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European Resuscitation Council (Erc) Basic Life Support Guidelines 2021

European Resuscitation Council Basic Life Support Guidelines 2021 Highlights

Reliance Medical European Resuscitation Council Guidelines

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Summary

The European Resuscitation Council (ERC) recently published their full Resuscitation Guidelines (2021) covering the range of subjects within the resuscitation world.

This document outlines the highlights, particularly around the basic life support (BLS) guidelines, which particularly relate to defibrillation and CPR.

During 2020 the guidelines were put out for public consultation and they were published at the end of March 2021.


Changes to BLS Guidelines

In essence the 2021 BLS guidelines have remained the same as previously in 2015, in respect of defibrillation and CPR. However, there are a few minor changes/updates.

  1. Recognition of cardiac arrest

    Failure to recognise cardiac arrest remains a barrier to saving more lives. The current terminology is:
    ‘Unresponsive and not breathing normally’
    (Section 2. Adult basic life support and automated external defibrillation European Resuscitation Council Guidelines for Resuscitation 2015).

    The amended wording in the 2021 guidelines is:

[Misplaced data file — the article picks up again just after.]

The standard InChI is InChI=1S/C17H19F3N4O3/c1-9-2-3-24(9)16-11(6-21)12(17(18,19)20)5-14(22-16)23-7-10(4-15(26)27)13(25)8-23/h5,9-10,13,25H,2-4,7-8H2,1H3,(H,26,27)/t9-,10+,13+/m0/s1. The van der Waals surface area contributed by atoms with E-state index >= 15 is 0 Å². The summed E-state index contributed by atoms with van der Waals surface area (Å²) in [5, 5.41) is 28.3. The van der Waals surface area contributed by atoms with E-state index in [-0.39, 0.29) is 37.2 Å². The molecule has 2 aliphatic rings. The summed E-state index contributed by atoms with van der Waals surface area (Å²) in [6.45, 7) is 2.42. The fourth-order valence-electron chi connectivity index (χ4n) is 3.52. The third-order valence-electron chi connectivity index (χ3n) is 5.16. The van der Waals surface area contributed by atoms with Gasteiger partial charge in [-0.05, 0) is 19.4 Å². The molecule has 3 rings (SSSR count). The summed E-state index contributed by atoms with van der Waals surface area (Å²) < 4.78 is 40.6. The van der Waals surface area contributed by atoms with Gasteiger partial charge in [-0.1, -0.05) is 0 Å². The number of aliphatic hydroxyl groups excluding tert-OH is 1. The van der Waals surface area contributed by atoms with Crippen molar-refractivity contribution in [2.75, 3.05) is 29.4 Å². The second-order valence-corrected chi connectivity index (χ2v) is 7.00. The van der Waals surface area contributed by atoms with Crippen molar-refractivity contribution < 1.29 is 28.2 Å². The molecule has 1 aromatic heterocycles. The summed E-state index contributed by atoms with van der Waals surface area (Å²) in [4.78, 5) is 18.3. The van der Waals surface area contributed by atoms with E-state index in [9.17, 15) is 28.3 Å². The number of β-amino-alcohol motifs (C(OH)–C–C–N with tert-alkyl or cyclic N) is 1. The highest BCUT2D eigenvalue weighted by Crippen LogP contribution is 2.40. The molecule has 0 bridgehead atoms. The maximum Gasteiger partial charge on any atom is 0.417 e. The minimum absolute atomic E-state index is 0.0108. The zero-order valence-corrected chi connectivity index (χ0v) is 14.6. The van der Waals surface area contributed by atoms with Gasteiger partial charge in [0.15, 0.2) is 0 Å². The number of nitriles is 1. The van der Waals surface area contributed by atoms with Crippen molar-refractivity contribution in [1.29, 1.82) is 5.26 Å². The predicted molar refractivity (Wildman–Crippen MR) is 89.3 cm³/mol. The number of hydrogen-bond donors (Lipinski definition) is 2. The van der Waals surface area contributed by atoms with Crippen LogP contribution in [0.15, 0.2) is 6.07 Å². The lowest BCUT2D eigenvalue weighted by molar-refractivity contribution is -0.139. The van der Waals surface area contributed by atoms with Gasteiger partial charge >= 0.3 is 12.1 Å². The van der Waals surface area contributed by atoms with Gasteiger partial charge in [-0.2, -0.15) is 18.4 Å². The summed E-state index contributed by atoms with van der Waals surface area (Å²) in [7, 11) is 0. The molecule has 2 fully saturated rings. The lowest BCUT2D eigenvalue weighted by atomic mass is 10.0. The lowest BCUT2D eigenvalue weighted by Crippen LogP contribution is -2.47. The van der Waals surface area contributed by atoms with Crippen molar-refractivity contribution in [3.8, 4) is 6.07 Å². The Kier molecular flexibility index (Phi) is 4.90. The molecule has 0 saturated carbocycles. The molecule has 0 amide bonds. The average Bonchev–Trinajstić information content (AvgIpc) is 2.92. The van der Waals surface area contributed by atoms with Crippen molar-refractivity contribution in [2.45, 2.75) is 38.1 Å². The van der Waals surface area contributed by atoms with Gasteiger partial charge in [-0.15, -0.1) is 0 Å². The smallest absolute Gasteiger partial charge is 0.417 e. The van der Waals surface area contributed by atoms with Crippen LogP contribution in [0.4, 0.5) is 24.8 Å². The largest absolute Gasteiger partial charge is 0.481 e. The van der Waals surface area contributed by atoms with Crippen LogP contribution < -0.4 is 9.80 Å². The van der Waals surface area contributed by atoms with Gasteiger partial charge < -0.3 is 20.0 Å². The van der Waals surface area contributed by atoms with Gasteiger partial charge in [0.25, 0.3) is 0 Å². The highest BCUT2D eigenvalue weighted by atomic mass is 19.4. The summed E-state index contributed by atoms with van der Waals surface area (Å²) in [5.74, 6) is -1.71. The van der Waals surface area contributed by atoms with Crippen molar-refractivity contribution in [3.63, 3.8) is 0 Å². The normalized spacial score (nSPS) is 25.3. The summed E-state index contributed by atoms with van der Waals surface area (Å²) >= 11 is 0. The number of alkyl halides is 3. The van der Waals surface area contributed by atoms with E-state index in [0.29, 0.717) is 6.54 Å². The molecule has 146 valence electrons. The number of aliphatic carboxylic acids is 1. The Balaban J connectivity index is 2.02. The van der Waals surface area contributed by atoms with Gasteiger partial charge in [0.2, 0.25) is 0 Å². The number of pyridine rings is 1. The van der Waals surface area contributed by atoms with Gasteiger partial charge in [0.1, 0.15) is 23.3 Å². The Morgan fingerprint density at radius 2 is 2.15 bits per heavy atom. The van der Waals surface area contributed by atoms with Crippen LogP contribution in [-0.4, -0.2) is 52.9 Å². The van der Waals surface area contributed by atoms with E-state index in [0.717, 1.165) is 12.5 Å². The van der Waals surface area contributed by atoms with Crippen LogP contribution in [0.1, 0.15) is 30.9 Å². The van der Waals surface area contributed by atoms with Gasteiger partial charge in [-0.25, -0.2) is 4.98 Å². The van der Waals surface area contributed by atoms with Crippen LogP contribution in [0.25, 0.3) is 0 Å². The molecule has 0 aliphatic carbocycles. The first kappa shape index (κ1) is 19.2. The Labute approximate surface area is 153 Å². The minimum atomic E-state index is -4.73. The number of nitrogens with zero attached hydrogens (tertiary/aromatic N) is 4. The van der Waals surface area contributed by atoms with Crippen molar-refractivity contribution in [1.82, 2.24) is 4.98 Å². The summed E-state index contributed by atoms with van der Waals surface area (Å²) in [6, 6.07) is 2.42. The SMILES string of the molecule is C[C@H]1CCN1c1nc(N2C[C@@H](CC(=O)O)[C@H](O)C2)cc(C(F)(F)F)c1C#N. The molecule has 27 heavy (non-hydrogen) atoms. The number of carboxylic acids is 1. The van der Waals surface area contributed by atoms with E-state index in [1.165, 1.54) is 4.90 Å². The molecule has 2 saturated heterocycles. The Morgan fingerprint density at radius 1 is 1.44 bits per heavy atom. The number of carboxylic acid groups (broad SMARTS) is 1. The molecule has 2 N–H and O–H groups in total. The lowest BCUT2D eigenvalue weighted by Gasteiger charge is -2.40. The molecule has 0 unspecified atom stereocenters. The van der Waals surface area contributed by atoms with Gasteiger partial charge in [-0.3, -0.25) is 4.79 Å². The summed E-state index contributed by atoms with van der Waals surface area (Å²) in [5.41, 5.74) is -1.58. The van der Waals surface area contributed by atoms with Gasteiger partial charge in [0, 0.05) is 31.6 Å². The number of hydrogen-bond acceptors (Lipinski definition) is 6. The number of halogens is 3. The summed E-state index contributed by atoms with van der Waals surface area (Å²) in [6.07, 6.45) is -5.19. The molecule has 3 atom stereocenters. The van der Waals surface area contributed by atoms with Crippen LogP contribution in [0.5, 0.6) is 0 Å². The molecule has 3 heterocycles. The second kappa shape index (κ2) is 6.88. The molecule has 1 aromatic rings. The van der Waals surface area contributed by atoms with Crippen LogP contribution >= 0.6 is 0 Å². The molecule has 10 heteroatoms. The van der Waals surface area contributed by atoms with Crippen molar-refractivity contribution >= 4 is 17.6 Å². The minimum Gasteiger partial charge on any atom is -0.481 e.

To start CPR in any person who is “unresponsive with absent or abnormal breathing“
    (European Resuscitation Council Guidelines 2021 Basic Life Support).

  2. COVID-19

    The ERC has also produced guidance on cardiac arrest for patients with coronavirus disease 2019 (COVID-19), which is based on an ILCOR CoSTR and systematic review.
    Understanding of the optimal treatment of patients with COVID-19 and the risk of virus transmission and infection of those providing CPR is poorly understood and evolving.

  3. Agonal Breathing

    Agonal breathing is an abnormal breathing pattern observed in about 50% of cardiac arrest victims. It indicates the presence of brain function and is associated with improved outcomes. Agonal breathing is commonly misinterpreted as a sign of life, presenting a challenge to lay people and emergency medical dispatchers. Agonal breathing remains the biggest barrier to recognition of OHCA. Early recognition of agonal breathing is a prerequisite for early CPR and defibrillation, and failure by dispatchers to recognise cardiac arrest during emergency calls is associated with decreased survival.

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